Treatment is implementing a systematic course of care. In the HIMS program, the term treatment is commonly used to refer to the specific residential or outpatient program given to the patient. But, more accurately, treatment is the sum total of all the efforts expended to effect a remedy for the chemical dependency problem. An ideal comprehensive program consists of the following elements: immediate intervention when warranted, rapid evaluation, assignment to the appropriate level of care, uninterrupted therapy, timely return to flying, thorough monitoring, and relapse prevention and contingency planning.


The design of any treatment program must be congruent with the type of disease involved; that is, one must consider the particular characteristics of the disease and implement strategies to address them. Chemical Dependency has four characteristics. First, it is chronic, meaning it is permanent and prone to relapse. The disease for abnormal drinkers is called alcohol-ism, not alcohol- wasm! This description implies there is never a return to normal “social” drinking or any “recreational” drug use. Relapse means reactivation of the original disease, not acquisition of some new disease. To prevent relapse, one must implement a defense against the first drink or drug, and build an ongoing maintenance program strong enough to countermand any alcohol craving or drug hunger.

Secondly, Chemical Dependency is primary, meaning it exists independently and is not secondary to some other underlying mental illness or personality disorder. Therefore, the addiction must be treated directly with measures distinctly different from the kinds of psychotherapy utilized for mental illness in general. These measures are not designed to empower one to return to social drinking, or develop insight into why one drinks. Total abstinence from all addictive chemicals is the core goal central to this approach. If there is a co-existing mental illness, referred to as a “dual diagnosis” situation, then such illness is considered as another primary disease and treated accordingly.

Thirdly, addiction is predictable. It is most often progressive with four stages: early-middle-late-and too late! The consistency with which the disease manifests offers only three options to its victims: they wind up either locked up (incarcerated), covered up (buried), or they sober up (get into recovery).

Lastly, Chemical Dependency is catching. Its insanity is catching. The stress of living with an alcoholic/addict produces dysfunctional coping behavior similar to that seen in Post-Traumatic Stress Syndrome. Co-dependent family members often remark that they have lived through a “thousand Vietnams.” Addiction is a family affliction, and therefore, any quality treatment program should have a strong family component.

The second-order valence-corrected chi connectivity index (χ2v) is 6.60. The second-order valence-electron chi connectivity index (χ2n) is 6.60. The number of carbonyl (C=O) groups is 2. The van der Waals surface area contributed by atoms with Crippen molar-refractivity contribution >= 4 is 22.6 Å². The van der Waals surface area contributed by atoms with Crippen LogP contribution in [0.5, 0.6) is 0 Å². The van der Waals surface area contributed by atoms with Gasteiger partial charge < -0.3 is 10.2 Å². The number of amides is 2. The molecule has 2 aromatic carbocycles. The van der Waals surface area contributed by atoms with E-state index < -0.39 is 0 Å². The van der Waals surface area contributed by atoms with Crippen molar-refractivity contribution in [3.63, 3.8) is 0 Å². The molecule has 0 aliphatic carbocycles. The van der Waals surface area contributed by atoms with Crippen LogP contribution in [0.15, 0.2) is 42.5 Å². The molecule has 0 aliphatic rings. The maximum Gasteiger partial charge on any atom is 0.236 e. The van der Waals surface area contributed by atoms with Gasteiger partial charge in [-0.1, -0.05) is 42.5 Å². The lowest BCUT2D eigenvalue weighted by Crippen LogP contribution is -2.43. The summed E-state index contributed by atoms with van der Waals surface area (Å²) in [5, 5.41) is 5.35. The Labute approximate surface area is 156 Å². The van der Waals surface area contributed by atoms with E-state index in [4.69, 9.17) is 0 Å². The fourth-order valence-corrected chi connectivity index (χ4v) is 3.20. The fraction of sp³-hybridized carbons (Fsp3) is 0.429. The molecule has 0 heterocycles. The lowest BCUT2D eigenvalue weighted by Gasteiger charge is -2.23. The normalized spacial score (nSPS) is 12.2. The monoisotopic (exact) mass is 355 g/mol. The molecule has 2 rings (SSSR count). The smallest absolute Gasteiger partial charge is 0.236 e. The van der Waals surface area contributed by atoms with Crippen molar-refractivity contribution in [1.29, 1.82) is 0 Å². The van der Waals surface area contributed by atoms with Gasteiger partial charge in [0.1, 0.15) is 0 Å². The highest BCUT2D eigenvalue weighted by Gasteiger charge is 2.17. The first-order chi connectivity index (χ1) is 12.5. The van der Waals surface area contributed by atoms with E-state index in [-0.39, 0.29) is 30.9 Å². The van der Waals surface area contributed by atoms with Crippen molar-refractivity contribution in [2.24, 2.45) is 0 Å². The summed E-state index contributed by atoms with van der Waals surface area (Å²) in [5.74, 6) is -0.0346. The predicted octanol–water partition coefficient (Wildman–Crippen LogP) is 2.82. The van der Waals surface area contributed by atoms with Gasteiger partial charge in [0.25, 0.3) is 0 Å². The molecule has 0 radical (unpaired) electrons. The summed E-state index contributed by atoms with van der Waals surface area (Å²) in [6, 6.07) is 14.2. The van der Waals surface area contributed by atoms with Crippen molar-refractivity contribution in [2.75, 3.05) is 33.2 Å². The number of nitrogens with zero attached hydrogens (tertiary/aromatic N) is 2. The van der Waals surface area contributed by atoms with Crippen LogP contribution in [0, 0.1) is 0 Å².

The American Medical Association recognized alcohol dependence as a disease over 55 years ago. Aerospace Medicine, through the ALPA Aero-medical Advisor and the FAA Federal Air Surgeon, embraced this concept through the initiation of the HIMS program in 1974. At that time, the most successful programs began with extended in-patient treatment followed by long term aftercare extending over a period of years. HIMS adopted this treatment model and the majority of HIMS program participants attend in-patient or residential treatment for at least 28 days, followed by 3 years or more of weekly aftercare and monitoring.

There is no list of HIMS or FAA approved substance abuse treatment facilities. An initial diagnostic assessment should match the treatment to the severity of the disease, and health care professionals should consider the safety sensitive responsibilities of the professional aviator when recommending a specific level of care. With these considerations in mind, the HIMS program expects treatment programs to have certain components, including, but not limited to:

  • A full-time certified Physician-Addictionist
  • Credentialed &/or certified Counselors, some of whom are in substantial recovery themselves
  • Acceptance of addiction as a primary disease
  • Insistence on total abstinence
  • Separation of alcoholic/addict patients from primary psychiatric patients
  • Psychiatry & Psychology Consultants
  • A strong family component
  • Recovery based on the 12-Steps of Alcoholics Anonymous
  • Endorsement by accreditation or licensure agencies


Therapy involves a tri-dimensional approach because body, mind, and soul are compromised. Detoxification and medical stabilization by the medical team occur first. Emotional balancing and cognitive restructuring follow and are accomplished by the counseling staff.